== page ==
Hospitals are under constant pressure to share electronic health information, while simultaneously reducing costs and maintaining control over data privacy.

Cloud computing, with its ability to provide rapid access to data when and where needed on any device without requiring a large IT support staff, may look like the perfect solution.

Some experts say, 'Look again'. The risks of exposing sensitive patient data, especially in a public cloud, remains a concern.

A common mistake is assuming the cloud is a solution per se. Cloud computing is the evolution of software as a service. "Organizations often place an inordinate amount of faith in cloud technology and security without doing due diligence," says Robert Parisi, senior vice president, Marsh USA, an insurance broker and risk adviser.

Data security easily is neglected in the rush to adopt electronic health solutions to take advantage of HITECH Act incentives. "Moving your information into a cloud does not simultaneously outsource security management. Hospitals remain responsible," says Chris Steel, PA Consulting Group. Attorney Roy Hadley, of Barnes & Thornburg LLP, predicts that as hospitals move to the cloud, security breaches will become more prevalent. "Security lapses could collectively cost hospitals billions every year," he says.

In public clouds, data can be spread across several locations, or even across continents, depending on where the vendor hosts the information. Mike Garzone, chief technology officer of Computer Sciences Corp.'s health care group, says "hospitals must also consider the potential issues of dealing with privacy laws that vary by jurisdiction."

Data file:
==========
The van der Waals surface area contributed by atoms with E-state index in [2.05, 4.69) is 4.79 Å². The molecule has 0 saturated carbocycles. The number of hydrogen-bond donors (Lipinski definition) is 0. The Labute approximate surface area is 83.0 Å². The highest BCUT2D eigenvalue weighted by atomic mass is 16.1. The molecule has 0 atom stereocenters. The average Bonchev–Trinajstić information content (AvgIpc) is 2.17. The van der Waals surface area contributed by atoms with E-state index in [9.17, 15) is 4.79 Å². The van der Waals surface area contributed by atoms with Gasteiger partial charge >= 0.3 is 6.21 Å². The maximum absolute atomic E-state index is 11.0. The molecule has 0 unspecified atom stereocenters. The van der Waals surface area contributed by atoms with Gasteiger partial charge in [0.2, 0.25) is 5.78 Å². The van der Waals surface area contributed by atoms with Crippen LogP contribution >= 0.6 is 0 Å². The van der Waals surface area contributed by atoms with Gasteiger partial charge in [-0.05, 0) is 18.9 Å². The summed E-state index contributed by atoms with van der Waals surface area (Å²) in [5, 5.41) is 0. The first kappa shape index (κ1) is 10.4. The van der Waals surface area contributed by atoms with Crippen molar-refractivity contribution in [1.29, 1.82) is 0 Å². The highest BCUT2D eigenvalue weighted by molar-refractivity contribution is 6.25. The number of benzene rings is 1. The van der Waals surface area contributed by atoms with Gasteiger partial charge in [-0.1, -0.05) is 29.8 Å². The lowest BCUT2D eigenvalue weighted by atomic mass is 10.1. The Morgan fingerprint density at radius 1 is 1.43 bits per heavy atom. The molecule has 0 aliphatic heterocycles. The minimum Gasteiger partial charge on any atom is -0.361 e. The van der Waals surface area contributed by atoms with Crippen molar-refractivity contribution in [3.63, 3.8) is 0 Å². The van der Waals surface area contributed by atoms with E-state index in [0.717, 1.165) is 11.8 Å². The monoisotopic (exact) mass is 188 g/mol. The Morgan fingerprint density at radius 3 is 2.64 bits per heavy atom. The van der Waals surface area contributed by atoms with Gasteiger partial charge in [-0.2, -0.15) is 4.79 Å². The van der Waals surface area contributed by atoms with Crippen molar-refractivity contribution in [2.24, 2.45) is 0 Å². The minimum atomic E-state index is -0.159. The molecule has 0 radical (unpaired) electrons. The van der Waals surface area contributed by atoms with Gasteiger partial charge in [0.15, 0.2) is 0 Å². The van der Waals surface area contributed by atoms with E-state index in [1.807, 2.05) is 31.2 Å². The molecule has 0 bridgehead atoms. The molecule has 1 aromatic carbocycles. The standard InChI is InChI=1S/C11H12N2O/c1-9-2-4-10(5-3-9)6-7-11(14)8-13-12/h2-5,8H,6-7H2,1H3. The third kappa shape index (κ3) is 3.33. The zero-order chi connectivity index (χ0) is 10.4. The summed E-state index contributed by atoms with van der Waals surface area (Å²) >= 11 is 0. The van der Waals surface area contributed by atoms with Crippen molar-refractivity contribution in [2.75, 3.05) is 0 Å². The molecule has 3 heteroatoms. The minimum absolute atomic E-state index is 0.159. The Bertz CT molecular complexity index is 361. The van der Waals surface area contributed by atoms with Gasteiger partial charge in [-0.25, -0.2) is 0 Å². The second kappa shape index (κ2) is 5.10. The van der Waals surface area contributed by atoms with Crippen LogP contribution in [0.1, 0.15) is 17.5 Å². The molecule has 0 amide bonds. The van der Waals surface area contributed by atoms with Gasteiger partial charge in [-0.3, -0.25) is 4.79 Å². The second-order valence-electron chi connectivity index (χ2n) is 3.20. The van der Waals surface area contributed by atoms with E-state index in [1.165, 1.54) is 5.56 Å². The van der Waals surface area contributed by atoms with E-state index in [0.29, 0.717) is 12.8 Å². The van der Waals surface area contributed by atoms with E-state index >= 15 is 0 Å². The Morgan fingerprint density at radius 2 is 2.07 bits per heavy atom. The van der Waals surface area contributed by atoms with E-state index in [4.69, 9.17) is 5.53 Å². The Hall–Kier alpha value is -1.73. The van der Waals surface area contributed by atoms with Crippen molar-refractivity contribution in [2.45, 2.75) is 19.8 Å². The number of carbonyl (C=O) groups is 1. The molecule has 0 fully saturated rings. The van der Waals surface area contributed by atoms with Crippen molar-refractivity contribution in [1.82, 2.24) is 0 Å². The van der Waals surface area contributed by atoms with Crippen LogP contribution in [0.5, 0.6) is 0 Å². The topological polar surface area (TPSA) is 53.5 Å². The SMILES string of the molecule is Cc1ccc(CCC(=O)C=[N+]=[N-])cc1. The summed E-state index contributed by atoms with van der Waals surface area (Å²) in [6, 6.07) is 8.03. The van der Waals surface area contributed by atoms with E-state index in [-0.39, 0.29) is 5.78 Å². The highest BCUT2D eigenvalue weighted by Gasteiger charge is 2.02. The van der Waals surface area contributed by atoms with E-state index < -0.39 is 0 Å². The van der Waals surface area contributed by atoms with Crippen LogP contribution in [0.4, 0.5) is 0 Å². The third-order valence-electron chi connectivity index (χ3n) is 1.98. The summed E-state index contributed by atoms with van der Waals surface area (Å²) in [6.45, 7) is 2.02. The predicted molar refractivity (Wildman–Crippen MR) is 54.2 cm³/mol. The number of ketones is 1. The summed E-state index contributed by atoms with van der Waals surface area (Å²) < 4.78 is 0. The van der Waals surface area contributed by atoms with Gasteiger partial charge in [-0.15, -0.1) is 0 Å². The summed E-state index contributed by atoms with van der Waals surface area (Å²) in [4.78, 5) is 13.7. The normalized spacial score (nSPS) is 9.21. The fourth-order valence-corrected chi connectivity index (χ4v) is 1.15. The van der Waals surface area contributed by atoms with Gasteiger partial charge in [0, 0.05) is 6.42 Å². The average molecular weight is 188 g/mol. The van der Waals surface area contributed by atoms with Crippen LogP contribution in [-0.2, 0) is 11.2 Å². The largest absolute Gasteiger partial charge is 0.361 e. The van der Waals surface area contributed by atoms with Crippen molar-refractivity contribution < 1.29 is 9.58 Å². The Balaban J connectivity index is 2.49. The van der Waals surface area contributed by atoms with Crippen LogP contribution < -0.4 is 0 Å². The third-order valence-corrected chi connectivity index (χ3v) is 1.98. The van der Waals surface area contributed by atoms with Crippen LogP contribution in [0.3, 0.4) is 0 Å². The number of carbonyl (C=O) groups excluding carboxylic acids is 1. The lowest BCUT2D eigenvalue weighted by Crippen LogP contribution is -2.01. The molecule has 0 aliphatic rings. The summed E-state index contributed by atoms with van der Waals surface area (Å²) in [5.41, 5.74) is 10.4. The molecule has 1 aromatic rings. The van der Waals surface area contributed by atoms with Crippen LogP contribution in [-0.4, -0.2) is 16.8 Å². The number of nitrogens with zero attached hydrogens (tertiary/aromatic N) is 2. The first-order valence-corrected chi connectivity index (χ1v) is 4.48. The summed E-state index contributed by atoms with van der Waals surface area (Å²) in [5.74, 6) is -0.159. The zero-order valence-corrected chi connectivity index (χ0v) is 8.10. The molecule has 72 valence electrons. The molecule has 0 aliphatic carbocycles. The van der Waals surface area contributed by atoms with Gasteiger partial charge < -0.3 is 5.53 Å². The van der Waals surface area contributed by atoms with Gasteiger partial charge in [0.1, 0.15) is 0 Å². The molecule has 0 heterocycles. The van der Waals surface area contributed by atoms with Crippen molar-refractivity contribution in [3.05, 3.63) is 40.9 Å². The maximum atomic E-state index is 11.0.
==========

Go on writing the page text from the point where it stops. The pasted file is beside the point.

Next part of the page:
One solution is to opt for a private cloud, which can be restricted to affiliate organizations as part of a community connecting providers, labs and peripheral services.

In some cases, the distinction between public and private clouds is blurring. Some public cloud providers now offer a ring-fenced portion of the cloud as private. "We see clients taking different cloud services for different needs, integrated seamlessly," says Andrew Greenway, who leads the global cloud computing program for Accenture.

IT efficiencies rather than cost savings are what currently drive interest in cloud computing. Hospitals trying to mitigate data center-capacity limitations or increase disaster-recovery capability see it as an option to expand capacity.

Scott Nichols, IT director and chief security officer of Mission Internal Medical Group, Orange County, Calif., says cloud computing makes sense for delivering information to multiple sites and users. "It gives you a central location to host your service and move away from single-server installations at multiple sites that can cause IT management nightmares," he says.